Except in your interpretation of the article, whereas everyone interpreted it to mean "elected to president", you interpreted it to mean "elected to any position." You're looking at one word out of context. Hence the China example is pertinent, since Xi Jinping is elected to non presidential positions within his party by party members, and hence using your logic, its not fair to say he is unelected to the presidency without needing to mention he was elected to other positions, even if those other positions are not being discussed.

3. When someone reads your whole sentence "Granted you were most probably thinking of the position of president of China rather than the position of CCP leader, but hey, that type of twisting statements is fair game by your standards." it implies that I made a statement about the Chinese government in this thread and that you are deliberately twisting that statement to show me why it is wrong to twist the statements of others. The whole sentence as unnecessary. It would have been better to simply say, "If you apply your logic, calling Xi Jinping unelected is also incorrect, because he was elected to the leader of the CCP", that would have gotten your point across very clearly.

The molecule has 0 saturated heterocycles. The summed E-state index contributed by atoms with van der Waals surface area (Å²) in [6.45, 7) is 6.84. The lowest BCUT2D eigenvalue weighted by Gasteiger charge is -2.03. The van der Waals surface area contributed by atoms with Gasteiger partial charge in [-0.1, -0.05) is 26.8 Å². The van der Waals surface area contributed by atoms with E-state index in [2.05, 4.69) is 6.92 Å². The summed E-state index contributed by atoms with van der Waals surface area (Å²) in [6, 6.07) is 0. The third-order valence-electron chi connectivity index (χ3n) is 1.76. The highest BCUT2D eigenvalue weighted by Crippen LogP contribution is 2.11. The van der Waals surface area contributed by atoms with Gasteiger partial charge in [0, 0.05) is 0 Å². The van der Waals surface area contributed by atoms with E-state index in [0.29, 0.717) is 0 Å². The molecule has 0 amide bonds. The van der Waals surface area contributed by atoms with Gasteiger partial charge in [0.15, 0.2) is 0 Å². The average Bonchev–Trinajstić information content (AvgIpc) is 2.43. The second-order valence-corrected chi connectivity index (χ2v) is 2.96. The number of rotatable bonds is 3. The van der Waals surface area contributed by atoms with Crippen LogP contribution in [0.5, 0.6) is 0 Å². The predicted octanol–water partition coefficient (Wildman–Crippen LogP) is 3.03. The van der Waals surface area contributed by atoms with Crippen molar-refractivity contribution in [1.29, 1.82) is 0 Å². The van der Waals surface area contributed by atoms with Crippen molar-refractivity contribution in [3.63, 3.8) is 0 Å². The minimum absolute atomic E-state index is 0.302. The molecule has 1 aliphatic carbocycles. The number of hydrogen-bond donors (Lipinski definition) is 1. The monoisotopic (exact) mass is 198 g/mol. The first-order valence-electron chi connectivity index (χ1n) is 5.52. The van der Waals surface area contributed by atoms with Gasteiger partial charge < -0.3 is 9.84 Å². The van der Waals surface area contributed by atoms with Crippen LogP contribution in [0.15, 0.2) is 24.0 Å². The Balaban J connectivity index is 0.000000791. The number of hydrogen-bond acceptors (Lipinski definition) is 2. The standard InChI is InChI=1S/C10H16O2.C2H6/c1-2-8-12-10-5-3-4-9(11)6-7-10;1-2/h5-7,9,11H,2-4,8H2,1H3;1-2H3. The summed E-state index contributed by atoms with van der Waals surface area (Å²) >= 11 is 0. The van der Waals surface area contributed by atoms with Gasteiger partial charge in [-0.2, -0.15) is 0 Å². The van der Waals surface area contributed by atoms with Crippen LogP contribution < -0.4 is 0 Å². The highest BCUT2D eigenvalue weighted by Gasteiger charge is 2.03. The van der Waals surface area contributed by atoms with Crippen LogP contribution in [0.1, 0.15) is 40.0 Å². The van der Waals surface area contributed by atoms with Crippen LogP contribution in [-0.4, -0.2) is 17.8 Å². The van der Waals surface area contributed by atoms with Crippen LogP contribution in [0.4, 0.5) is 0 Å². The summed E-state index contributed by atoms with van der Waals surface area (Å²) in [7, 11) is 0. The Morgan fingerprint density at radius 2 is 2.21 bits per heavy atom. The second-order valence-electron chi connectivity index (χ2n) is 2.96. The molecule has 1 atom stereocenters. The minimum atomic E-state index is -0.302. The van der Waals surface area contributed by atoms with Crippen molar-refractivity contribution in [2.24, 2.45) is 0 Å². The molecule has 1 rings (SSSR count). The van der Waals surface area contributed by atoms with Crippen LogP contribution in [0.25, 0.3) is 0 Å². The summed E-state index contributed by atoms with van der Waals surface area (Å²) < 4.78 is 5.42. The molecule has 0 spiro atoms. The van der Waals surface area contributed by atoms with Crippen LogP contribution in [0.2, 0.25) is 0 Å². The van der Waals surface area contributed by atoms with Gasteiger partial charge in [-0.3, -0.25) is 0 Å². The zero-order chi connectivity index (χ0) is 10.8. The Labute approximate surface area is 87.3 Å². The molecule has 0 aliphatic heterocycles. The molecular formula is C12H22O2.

No it did not. It implied your "standards" can be used to justify that bullshit statement I used earlier for illustrative purposes.

Seriously, do you understand phrases and concepts like "by your logic." Not joking here, because I don't think you do. I don't think you understand the concept of an analogy very well. Here is a clue. If someone uses the phrase "by your logic I can justify X"(or something similar like I did), it does not imply you gave an opinion on X. It just means your arguments can be used to justify X, even if you disagree with X. People use analogies in this manner to examine your underlying logic, and show your "logic" isn't very well thought out, if it can be used to justify X when the author disagrees with X.

Your definition of "elected," is such, it would be DECEPTIVE to state someone is unelected for position A, if they just so happened to be elected (fairly of course) to unrelated position B. Even though the former does not preclude the latter.
4. When someone said Government, I interpreted it to mean Parliament because Parliament is the legislative branch of the British government, and is the most powerful branch of Government.
How is anyone is supposed to take your argument seriously, your argument being that you interpret government to mean parliament, when in that same statement you defined them as two different things. The problem with you buddy, is words don't have pre agreed upon meaning. They mean whatever the hell you want when its convenient for your argument.